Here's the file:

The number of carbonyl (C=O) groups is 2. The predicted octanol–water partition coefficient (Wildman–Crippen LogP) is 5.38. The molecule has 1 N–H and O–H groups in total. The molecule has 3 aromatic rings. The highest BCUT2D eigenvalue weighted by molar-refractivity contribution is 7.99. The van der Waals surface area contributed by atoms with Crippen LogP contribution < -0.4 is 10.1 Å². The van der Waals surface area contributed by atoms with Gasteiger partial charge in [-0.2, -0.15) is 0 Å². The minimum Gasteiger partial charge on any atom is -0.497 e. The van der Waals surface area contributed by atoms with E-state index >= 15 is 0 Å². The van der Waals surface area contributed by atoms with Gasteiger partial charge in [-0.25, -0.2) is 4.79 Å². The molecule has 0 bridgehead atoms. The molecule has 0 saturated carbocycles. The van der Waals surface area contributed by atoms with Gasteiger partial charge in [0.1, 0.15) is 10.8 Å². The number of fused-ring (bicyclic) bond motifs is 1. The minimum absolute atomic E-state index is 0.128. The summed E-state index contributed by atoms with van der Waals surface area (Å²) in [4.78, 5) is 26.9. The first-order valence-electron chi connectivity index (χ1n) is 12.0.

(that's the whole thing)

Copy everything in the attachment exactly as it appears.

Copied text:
The number of carbonyl (C=O) groups is 2. The predicted octanol–water partition coefficient (Wildman–Crippen LogP) is 5.38. The molecule has 1 N–H and O–H groups in total. The molecule has 3 aromatic rings. The highest BCUT2D eigenvalue weighted by molar-refractivity contribution is 7.99. The van der Waals surface area contributed by atoms with Crippen LogP contribution < -0.4 is 10.1 Å². The van der Waals surface area contributed by atoms with Gasteiger partial charge in [-0.2, -0.15) is 0 Å². The minimum Gasteiger partial charge on any atom is -0.497 e. The van der Waals surface area contributed by atoms with E-state index >= 15 is 0 Å². The van der Waals surface area contributed by atoms with Gasteiger partial charge in [-0.25, -0.2) is 4.79 Å². The molecule has 0 bridgehead atoms. The molecule has 0 saturated carbocycles. The van der Waals surface area contributed by atoms with Gasteiger partial charge in [0.1, 0.15) is 10.8 Å². The number of fused-ring (bicyclic) bond motifs is 1. The minimum absolute atomic E-state index is 0.128. The summed E-state index contributed by atoms with van der Waals surface area (Å²) in [4.78, 5) is 26.9. The first-order valence-electron chi connectivity index (χ1n) is 12.0.